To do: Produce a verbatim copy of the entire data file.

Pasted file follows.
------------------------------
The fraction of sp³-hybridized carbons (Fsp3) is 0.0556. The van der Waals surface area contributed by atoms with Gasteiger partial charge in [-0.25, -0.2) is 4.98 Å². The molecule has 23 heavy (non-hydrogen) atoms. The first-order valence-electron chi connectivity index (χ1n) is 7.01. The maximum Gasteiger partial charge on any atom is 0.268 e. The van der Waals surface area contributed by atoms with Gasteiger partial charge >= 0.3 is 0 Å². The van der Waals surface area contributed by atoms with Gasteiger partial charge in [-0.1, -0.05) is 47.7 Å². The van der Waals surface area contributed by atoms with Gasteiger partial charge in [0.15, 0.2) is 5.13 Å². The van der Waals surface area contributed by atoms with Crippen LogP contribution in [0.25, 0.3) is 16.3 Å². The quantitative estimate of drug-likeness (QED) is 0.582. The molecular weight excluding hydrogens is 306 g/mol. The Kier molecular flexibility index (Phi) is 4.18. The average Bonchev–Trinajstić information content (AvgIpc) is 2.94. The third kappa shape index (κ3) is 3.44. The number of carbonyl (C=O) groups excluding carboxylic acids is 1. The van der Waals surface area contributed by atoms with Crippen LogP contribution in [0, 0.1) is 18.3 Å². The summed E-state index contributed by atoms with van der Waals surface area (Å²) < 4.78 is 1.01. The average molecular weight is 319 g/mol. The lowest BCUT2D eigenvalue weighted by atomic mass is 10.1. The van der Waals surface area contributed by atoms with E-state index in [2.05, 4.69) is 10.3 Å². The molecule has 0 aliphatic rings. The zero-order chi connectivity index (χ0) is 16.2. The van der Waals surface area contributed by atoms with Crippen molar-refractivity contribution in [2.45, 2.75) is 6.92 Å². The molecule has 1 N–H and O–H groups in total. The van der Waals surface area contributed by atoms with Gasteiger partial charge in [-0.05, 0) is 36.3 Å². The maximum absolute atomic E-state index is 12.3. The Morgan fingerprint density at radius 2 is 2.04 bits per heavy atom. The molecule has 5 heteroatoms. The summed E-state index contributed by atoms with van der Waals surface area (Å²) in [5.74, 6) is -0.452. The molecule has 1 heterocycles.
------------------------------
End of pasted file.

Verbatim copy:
The fraction of sp³-hybridized carbons (Fsp3) is 0.0556. The van der Waals surface area contributed by atoms with Gasteiger partial charge in [-0.25, -0.2) is 4.98 Å². The molecule has 23 heavy (non-hydrogen) atoms. The first-order valence-electron chi connectivity index (χ1n) is 7.01. The maximum Gasteiger partial charge on any atom is 0.268 e. The van der Waals surface area contributed by atoms with Gasteiger partial charge >= 0.3 is 0 Å². The van der Waals surface area contributed by atoms with Gasteiger partial charge in [-0.1, -0.05) is 47.7 Å². The van der Waals surface area contributed by atoms with Gasteiger partial charge in [0.15, 0.2) is 5.13 Å². The van der Waals surface area contributed by atoms with Crippen LogP contribution in [0.25, 0.3) is 16.3 Å². The quantitative estimate of drug-likeness (QED) is 0.582. The molecular weight excluding hydrogens is 306 g/mol. The Kier molecular flexibility index (Phi) is 4.18. The average Bonchev–Trinajstić information content (AvgIpc) is 2.94. The third kappa shape index (κ3) is 3.44. The number of carbonyl (C=O) groups excluding carboxylic acids is 1. The van der Waals surface area contributed by atoms with Crippen LogP contribution in [0, 0.1) is 18.3 Å². The summed E-state index contributed by atoms with van der Waals surface area (Å²) < 4.78 is 1.01. The average molecular weight is 319 g/mol. The lowest BCUT2D eigenvalue weighted by atomic mass is 10.1. The van der Waals surface area contributed by atoms with E-state index in [2.05, 4.69) is 10.3 Å². The molecule has 0 aliphatic rings. The zero-order chi connectivity index (χ0) is 16.2. The van der Waals surface area contributed by atoms with Crippen molar-refractivity contribution in [2.45, 2.75) is 6.92 Å². The molecule has 1 N–H and O–H groups in total. The van der Waals surface area contributed by atoms with Gasteiger partial charge in [-0.05, 0) is 36.3 Å². The maximum absolute atomic E-state index is 12.3. The Morgan fingerprint density at radius 2 is 2.04 bits per heavy atom. The molecule has 5 heteroatoms. The summed E-state index contributed by atoms with van der Waals surface area (Å²) in [5.74, 6) is -0.452. The molecule has 1 heterocycles.